- To be in the running for the Close Pop In prize pack, use those five (5) images to tell us why you love cloth.
You can either do this by:
- Creating a video and posting the link on our Facebook page;
- Blogging about the Sustainababy December “Love Your Cloth Nappy” Eco Challenge on your personal or business blog (and posting the link to our Facebook page);
- Sending through a collation of photos documenting your journey ~ you could do this through Instagram by using the hashtag #loveyourclothnappy; OR
- Emailing a short summary of your journey (500 words maximum) and supporting photographs with subject line “December Eco Challenge” to firstname.lastname@example.org before 5pm AEST Tuesday 12th January 2015. Please ensure that your summary is grammatically correct, as the winning summary will be published word for word on the Sustainababy Blog.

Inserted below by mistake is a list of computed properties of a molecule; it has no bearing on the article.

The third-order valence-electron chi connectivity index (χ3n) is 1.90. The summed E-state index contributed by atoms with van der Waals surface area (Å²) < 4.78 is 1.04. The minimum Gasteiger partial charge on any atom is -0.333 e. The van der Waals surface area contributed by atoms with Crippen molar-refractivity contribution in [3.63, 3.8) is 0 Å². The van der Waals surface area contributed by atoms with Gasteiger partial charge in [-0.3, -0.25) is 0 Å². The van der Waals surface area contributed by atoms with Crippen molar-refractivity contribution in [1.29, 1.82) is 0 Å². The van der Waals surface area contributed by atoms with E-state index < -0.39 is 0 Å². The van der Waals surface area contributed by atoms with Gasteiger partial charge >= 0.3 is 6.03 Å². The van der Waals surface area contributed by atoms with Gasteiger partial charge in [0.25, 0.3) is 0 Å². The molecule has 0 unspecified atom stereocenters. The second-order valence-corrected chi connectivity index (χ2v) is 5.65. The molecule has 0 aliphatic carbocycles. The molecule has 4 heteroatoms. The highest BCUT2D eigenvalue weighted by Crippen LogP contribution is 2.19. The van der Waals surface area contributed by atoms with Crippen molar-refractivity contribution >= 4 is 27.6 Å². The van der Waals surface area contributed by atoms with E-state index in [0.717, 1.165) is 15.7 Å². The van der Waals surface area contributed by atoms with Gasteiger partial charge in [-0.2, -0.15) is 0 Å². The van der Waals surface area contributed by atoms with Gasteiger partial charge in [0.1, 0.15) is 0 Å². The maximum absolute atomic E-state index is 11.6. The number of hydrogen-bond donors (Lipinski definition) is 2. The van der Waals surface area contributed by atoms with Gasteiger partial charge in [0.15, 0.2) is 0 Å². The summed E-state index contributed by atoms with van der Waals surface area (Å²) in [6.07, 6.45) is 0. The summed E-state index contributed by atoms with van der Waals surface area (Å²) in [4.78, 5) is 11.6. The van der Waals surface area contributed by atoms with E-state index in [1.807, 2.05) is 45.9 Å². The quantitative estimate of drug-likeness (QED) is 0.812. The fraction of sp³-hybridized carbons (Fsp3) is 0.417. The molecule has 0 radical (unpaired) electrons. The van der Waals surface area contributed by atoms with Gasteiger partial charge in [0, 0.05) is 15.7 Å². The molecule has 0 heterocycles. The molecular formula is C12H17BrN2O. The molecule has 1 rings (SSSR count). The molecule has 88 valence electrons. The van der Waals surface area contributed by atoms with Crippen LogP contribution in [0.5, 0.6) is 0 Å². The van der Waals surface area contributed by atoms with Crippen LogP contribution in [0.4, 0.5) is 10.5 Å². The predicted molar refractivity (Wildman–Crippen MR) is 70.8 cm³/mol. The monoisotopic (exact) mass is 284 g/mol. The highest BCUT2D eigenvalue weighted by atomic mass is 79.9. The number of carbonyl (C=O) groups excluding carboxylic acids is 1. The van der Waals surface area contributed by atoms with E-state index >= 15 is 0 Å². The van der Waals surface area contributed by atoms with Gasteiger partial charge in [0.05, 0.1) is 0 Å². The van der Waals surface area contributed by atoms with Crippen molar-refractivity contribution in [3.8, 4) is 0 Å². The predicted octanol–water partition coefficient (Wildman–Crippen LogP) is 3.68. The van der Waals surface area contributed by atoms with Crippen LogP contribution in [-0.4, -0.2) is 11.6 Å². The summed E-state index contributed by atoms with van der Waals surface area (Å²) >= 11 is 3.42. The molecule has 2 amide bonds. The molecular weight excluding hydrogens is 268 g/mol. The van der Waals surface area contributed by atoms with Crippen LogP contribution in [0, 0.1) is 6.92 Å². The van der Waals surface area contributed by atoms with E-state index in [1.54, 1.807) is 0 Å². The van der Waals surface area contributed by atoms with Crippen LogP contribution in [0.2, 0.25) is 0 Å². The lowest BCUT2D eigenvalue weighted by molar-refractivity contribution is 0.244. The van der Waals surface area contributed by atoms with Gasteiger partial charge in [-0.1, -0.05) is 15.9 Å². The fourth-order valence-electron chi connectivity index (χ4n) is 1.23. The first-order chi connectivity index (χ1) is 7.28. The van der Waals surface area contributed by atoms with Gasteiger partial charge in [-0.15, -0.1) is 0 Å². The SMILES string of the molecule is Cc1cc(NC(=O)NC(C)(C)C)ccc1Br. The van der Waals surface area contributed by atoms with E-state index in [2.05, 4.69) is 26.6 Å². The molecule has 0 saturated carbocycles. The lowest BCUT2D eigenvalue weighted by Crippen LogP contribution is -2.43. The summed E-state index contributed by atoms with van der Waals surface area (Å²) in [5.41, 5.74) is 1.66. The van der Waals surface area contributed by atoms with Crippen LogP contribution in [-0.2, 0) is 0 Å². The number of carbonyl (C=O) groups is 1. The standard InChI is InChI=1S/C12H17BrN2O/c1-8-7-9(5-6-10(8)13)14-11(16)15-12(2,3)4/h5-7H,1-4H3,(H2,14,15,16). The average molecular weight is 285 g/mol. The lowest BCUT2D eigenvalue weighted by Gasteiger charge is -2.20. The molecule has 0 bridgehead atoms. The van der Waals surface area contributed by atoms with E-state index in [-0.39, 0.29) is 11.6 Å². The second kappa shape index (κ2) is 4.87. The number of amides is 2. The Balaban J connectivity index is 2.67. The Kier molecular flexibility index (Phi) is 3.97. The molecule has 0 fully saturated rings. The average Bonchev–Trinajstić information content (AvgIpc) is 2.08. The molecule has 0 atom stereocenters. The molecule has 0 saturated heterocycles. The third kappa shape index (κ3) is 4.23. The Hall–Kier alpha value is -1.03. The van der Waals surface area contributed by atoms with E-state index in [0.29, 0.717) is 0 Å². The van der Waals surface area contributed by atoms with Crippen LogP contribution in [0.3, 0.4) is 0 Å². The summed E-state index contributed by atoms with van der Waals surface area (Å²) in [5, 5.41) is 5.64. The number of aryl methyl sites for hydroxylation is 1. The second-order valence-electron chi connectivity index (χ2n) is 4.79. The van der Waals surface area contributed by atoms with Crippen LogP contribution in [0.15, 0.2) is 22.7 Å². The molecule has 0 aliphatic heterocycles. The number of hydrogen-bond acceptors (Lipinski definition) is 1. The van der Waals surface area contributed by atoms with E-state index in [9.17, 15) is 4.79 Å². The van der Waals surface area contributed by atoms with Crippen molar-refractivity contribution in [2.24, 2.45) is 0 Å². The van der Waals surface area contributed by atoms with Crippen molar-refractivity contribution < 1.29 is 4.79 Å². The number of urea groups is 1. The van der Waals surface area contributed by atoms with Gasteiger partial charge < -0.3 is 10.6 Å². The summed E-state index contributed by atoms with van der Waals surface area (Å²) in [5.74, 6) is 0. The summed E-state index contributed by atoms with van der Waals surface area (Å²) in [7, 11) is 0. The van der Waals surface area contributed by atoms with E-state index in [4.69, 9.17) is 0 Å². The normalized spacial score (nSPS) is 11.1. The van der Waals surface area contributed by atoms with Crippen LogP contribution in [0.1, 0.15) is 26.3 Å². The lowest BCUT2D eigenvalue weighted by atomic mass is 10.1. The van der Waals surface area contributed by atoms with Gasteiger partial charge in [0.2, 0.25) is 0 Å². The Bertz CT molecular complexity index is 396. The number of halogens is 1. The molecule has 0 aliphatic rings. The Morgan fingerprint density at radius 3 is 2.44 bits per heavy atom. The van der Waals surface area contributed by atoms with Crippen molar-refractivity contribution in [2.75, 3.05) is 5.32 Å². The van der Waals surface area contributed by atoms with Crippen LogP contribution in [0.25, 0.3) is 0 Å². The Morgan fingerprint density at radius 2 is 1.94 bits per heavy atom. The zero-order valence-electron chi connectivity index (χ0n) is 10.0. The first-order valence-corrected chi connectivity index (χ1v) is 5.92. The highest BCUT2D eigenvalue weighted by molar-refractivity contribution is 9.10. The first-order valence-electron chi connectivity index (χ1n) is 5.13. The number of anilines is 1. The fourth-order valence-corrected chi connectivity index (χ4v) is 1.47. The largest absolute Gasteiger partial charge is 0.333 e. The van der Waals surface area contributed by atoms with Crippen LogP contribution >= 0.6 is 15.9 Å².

- The winner will be contacted by email and their summary will be published on our blog no later than 5pm AEST on Friday 15th January 2015. Our December Eco Challenge is open to Australian and international residents.
Looking forward to sharing some cloth love this December! See you in the forum.
11 November 2014
1. Junior Heart Pendant by Jellystone Designs; 2. Clatter Musical Toy by Plan Toys; 3. Minimaracas by Deuz; 4. Airplane by Green Toys; 5. Stacking Ring by Plan Toys; 6. 50 Blocks by Plan Toys; 7. Motorik Rattle – Eight by Hess-Spieizeug; 8. Parking Garage by Plan Toys.
Whilst Christmas definitely is the season for giving, without a plan or limits in place, Christmas can quickly turn into the season for giving … and giving … and giving …
How do you control the temptation to go overboard at Christmas and avoid the seemingly inevitable excess?
In our house, we set limits by using this little ditty with our children:
“Something I want, Something I need,
Something to wear, Something to read."
Over the next four weeks at Sustainababy, we’ll be featuring our gift guide for each of these four ‘somethings’. This week we take a look at “Something I want”.